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Ian Cheng's thought-provoking AI-based art on show at Gladstone Gallery

By Park Yuna

Published : March 24, 2024 - 16:26

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"Thousand Lives" by Ian Cheng (Courtesy of the artist, Gladstone Gallery)

American artist Ian Cheng has returned to Seoul with his recent simulation work, “Thousand Lives,” at Gladstone Gallery, two years after his first solo museum exhibition at the Leeum Museum of Art, where he showcased the integration of art and artificial intelligence.

Upon entering the gallery, visitors encounter what appears to be a video game screen showing a turtle named “Thousand” wandering around a messy room. As visitors move closer to the screen and lean down, the perspective on the screen will shift according to the angle from which it is viewed.

Next to this is a computer screen that indicates the metabolism and the needs of the turtle, showing that the turtle is developing a recognition of affordances, defined as the relation between the user and an object. It also develops recognition of threats in the messy apartment environment, constructing new motives to better satisfy its competing urges.

“I believe we will soon be living in a world crowded with artificial agents -- systems that autonomously take action not just in response to their present state, but also their anticipated future states,” the artist wrote on social media.

“To do that, they will have to be able to construct and update their models of the world and integrate their own needs with our demands on them. We may find ourselves having to negotiate with intelligent systems rather than command them,” the artist continued.

The turtle that has a "thousand lives" will repeat the process of dying and reviving based on the data on its metabolism and needs.

An installation view of “Life After BOB: The Chalice Study Experience (LABX) An installation view of “Life After BOB: The Chalice Study Experience (LABX)" at Gladstone Gallery in Seoul (Courtesy of the gallery, the artist)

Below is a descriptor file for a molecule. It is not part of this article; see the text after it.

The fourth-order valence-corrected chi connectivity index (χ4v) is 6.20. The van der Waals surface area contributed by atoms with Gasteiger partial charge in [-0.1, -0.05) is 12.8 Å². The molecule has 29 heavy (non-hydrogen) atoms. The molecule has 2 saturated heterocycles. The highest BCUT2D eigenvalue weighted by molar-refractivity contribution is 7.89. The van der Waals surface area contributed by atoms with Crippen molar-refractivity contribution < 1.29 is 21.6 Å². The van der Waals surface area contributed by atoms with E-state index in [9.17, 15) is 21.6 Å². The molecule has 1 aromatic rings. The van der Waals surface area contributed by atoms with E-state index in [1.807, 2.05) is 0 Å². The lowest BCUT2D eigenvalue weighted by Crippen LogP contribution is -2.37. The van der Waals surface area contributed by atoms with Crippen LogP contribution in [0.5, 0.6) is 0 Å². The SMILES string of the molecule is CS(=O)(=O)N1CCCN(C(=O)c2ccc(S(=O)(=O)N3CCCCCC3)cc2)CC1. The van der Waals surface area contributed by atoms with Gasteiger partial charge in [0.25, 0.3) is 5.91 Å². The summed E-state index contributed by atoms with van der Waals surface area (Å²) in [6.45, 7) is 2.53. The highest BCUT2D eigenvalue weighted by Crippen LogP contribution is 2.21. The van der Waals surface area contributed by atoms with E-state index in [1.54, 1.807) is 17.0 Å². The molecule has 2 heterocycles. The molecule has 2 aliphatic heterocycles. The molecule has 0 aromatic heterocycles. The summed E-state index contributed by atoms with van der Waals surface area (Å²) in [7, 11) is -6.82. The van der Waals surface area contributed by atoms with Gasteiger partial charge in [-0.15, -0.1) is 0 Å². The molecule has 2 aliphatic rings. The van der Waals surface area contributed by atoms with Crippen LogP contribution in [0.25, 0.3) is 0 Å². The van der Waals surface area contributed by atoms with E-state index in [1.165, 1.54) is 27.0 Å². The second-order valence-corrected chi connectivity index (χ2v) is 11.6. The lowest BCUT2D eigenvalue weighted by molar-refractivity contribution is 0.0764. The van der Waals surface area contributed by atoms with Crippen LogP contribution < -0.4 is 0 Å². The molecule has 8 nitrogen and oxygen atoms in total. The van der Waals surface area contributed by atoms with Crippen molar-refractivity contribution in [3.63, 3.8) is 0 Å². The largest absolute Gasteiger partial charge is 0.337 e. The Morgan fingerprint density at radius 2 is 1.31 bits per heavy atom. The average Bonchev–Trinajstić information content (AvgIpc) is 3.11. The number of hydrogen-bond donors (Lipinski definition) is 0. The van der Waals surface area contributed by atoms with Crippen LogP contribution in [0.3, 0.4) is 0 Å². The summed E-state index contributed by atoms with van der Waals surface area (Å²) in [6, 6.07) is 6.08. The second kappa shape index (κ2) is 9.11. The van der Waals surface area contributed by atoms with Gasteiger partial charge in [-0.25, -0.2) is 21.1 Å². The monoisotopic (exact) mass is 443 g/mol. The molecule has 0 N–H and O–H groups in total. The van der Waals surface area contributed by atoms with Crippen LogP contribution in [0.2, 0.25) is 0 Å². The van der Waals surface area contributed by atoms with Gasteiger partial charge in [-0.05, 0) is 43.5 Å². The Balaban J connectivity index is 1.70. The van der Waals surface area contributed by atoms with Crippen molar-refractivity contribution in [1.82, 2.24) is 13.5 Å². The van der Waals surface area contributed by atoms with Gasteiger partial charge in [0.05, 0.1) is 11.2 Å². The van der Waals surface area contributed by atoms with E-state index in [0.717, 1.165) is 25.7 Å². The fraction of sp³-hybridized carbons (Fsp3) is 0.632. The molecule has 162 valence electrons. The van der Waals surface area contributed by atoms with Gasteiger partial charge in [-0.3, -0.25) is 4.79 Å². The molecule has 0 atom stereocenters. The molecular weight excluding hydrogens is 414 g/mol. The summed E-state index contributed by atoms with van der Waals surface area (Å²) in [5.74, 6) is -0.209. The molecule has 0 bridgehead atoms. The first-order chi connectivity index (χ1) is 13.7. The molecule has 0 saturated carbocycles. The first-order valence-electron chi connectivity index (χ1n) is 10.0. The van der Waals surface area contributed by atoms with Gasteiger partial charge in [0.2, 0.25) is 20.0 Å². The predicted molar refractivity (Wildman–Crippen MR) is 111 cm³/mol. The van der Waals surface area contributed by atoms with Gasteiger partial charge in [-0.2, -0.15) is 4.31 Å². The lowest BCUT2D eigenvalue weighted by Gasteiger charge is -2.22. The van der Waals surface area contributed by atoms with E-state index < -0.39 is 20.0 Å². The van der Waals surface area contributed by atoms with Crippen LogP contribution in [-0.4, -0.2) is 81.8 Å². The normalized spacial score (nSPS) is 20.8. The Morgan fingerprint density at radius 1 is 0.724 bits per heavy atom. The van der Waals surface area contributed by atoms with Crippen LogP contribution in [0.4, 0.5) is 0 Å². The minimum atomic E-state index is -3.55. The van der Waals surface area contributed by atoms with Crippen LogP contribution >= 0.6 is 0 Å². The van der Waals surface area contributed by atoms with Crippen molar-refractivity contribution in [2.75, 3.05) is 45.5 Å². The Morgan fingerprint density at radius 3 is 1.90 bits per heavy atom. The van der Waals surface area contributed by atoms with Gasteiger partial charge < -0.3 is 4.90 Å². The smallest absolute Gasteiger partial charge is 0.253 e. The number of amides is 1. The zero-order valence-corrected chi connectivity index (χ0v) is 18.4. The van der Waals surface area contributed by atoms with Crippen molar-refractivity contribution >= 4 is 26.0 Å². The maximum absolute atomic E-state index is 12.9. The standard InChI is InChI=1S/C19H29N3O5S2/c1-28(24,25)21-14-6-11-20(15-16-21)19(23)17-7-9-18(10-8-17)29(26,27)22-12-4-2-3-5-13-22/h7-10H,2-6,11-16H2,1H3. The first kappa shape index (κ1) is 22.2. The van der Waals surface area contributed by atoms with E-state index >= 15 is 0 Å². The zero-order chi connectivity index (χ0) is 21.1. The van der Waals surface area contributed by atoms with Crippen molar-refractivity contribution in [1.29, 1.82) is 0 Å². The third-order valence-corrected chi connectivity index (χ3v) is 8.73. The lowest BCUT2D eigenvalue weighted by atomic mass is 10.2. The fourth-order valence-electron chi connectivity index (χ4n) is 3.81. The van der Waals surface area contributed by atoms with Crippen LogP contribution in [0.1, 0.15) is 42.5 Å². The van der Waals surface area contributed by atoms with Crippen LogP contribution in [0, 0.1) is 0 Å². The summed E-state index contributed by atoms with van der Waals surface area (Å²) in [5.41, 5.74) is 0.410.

The simulation “Thousand Lives” is an expansion of the artist’s episodic anime series “Life After BOB” built in the Unity game engine and presented live in real-time. The anime series is based on the artist’s thought-provoking idea, “What if AI could do the job of living your life better than you?”

Those who want to learn about the artist's anime series can go to the downstairs part of the gallery where the interactive 50-minute anime, “Life After BOB: The Chalice Study Experience (LABX),” is being screened. The anime was previously shown at the Leeum Museum of Art. It centers on the life of Chalice, the first child to grow up with an AI symbiote called BOB (Bag of Beliefs). Visitors can use their smartphones as remote controls to pause any scene and tap on any character or entity in the frame to investigate its lore and mythology.

The messy apartment in "Thousand Lives" is Chalice's home, and the turtle is Chalice's pet.

The exhibition at Gladstone Gallery runs through April 13.

Visitors watch “Life After BOB: The Chalice Study Experience (LABX) Visitors watch “Life After BOB: The Chalice Study Experience (LABX)" at Gladstone Gallery in Seoul, March 5, interacting with the AI-based anime using their smartphones. (Park Yuna/The Korea Herald)